Bronze is the best medal

In the 50-kilometre walk at the 1948 Olympics, the gold and silver medallists were aged 28 and 33 respectively. The man who took bronze, Britain’s ‘Tebbs’ Lloyd-Johnson, was 48 years old. Still the oldest person ever to win an Olympic track and field medal, Tebbs is now more famous than the men who finished ahead

Spain’s growing culture war over General Franco

There are hundreds of mass graves dotted around the Spanish countryside. In roadside ditches, down hillside gullies, dumped in pits and down disused wells lie thousands of bodies: civilians murdered in cold blood by Franco’s death squads during the civil war that convulsed Spain between 1936 and 1939. Over the nearly forty years of Franco’s

Spain’s pardoning of Catalan separatists may backfire

In one of his adventures on the highways of 17th-century Spain, Don Quixote encounters a gang of prisoners ‘manacled and strung together by the neck, like beads, on a great iron chain’. Undeterred by Sancho’s protestations that these are criminals on their way to serve as galley slaves in just punishment for their crimes, Don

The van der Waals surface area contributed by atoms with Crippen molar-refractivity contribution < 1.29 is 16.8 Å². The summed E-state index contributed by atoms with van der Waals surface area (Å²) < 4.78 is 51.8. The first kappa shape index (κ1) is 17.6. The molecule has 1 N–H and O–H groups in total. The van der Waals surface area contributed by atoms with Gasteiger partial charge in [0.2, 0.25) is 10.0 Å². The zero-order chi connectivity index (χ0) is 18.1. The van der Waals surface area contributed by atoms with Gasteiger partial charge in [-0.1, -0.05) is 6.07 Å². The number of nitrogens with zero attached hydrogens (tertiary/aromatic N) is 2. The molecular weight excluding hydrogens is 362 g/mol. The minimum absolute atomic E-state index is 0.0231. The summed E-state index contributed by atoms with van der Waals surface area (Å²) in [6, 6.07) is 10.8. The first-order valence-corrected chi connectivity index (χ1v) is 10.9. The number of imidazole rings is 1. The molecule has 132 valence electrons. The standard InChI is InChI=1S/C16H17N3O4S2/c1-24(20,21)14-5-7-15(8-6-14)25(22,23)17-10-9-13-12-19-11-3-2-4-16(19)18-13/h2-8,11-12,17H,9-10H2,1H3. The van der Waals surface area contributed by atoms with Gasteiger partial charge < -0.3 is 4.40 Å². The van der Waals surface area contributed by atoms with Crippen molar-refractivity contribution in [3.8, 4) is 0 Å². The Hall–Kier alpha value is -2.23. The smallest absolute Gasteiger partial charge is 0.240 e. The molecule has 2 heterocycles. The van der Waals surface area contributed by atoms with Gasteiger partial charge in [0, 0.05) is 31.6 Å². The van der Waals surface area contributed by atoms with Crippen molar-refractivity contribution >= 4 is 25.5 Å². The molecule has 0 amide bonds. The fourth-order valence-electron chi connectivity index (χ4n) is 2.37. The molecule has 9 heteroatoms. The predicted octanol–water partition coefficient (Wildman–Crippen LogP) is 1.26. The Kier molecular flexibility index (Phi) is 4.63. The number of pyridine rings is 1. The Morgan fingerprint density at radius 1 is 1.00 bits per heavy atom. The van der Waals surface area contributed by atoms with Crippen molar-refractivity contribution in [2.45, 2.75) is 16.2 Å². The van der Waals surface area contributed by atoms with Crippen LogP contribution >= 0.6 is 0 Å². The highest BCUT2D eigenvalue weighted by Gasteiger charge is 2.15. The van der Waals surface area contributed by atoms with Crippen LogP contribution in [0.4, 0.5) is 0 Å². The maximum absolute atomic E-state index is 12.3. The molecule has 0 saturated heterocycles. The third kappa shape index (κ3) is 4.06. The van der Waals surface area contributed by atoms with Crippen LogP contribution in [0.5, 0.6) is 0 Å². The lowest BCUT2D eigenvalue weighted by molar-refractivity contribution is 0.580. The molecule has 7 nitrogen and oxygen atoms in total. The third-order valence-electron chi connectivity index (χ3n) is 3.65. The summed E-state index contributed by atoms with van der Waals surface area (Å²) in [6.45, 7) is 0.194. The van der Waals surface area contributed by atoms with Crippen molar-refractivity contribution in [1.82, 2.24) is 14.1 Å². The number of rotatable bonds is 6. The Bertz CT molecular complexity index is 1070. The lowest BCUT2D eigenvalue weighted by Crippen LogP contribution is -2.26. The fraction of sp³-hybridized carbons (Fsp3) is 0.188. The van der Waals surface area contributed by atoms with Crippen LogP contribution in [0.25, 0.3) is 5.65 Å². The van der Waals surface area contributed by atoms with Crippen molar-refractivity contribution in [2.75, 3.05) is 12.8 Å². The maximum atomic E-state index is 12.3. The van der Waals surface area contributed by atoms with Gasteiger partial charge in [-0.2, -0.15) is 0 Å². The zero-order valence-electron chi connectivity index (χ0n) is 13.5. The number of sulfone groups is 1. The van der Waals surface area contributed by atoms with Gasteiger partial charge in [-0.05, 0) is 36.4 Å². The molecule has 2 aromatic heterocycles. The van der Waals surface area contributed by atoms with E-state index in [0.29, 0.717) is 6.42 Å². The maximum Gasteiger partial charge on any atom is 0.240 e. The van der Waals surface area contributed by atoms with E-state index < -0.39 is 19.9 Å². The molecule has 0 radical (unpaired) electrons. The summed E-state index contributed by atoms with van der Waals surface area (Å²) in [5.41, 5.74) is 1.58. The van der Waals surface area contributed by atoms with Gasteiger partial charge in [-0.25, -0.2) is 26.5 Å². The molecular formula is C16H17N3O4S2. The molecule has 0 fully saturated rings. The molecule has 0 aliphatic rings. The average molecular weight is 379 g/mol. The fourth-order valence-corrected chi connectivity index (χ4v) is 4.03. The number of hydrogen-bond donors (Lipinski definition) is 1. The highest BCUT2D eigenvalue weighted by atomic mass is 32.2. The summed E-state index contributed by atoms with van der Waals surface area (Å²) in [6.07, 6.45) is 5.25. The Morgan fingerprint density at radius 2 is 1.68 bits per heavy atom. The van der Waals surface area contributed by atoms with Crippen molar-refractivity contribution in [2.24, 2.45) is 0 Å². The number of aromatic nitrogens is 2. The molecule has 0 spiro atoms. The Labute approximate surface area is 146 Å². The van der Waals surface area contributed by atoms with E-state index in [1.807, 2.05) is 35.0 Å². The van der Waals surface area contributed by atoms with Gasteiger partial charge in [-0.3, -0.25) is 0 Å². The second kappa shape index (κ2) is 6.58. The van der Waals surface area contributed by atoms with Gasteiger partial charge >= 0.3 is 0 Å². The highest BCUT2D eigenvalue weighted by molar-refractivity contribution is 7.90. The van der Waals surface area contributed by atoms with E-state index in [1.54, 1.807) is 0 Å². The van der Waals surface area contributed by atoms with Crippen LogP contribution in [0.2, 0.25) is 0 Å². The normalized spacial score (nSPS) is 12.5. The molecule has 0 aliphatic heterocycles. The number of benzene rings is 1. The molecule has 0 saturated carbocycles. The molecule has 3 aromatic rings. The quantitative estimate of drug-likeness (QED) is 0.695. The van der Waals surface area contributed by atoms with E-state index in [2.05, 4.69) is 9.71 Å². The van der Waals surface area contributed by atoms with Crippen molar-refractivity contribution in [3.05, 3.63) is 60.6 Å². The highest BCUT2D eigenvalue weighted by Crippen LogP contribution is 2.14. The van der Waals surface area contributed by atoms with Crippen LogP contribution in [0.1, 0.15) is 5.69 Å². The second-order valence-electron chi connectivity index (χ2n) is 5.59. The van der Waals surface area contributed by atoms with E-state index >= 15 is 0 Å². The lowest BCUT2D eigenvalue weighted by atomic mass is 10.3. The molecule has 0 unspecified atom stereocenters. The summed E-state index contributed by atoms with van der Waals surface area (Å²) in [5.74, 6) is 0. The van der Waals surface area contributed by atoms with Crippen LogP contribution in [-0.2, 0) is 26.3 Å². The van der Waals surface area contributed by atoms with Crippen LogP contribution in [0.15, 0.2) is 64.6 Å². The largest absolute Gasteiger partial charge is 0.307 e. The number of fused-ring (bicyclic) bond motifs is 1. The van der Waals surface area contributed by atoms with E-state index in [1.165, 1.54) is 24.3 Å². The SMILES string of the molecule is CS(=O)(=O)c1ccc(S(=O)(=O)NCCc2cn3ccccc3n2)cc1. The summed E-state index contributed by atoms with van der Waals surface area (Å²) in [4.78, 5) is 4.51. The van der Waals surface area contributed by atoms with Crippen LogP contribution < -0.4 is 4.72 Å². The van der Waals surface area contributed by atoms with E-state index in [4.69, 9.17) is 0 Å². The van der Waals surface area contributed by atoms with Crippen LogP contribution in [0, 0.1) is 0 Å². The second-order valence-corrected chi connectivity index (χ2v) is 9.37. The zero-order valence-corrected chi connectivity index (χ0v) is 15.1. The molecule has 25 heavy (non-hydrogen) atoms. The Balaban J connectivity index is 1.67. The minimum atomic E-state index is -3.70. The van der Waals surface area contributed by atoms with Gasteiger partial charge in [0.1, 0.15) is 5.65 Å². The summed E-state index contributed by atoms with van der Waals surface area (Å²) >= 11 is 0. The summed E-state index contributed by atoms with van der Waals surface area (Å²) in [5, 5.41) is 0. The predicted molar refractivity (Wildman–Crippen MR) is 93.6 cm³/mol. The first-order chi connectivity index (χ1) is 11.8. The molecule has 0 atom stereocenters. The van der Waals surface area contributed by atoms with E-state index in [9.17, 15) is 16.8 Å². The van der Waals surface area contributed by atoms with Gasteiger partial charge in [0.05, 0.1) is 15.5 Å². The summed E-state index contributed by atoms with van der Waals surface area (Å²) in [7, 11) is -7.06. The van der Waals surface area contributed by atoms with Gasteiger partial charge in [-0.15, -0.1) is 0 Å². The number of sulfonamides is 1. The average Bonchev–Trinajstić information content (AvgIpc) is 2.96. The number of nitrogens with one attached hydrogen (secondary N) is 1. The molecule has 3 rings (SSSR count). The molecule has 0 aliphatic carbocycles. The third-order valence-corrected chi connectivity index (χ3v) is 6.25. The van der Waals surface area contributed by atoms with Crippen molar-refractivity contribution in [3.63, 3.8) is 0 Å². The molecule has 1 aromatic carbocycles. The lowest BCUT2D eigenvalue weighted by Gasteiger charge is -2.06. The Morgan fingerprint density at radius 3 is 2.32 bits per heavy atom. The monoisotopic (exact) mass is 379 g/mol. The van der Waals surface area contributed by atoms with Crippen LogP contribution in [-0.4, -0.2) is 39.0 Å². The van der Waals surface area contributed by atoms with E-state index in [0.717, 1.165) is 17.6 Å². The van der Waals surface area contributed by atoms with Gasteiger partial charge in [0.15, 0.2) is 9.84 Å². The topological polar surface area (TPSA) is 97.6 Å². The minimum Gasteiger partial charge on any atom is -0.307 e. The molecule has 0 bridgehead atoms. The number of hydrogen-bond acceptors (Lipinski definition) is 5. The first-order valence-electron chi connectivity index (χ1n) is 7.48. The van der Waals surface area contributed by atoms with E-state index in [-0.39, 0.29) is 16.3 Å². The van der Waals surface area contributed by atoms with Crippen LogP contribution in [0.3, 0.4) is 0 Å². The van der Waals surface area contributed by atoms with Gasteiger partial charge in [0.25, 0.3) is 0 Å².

Is this a new dawn for the Spanish right?

In Tuesday’s regional elections in Madrid, the right-wing Partido Popular emerged as by far the most successful party, more than doubling its representation to win 65 of the 136 seats in the assembly. Isabel Díaz Ayuso, the 42-year-old local Partido Popular leader who was seeking re-election, won more seats than the three left-wing parties combined.

Can Spain’s Europhilism last?

‘Suppose a man be carried, whilst fast asleep, into a room where there is a person he longs to see and speak with; and be there locked fast in … he awakes, and is glad to find himself in so desirable company, which he stays willingly in … I ask, is not this stay voluntary?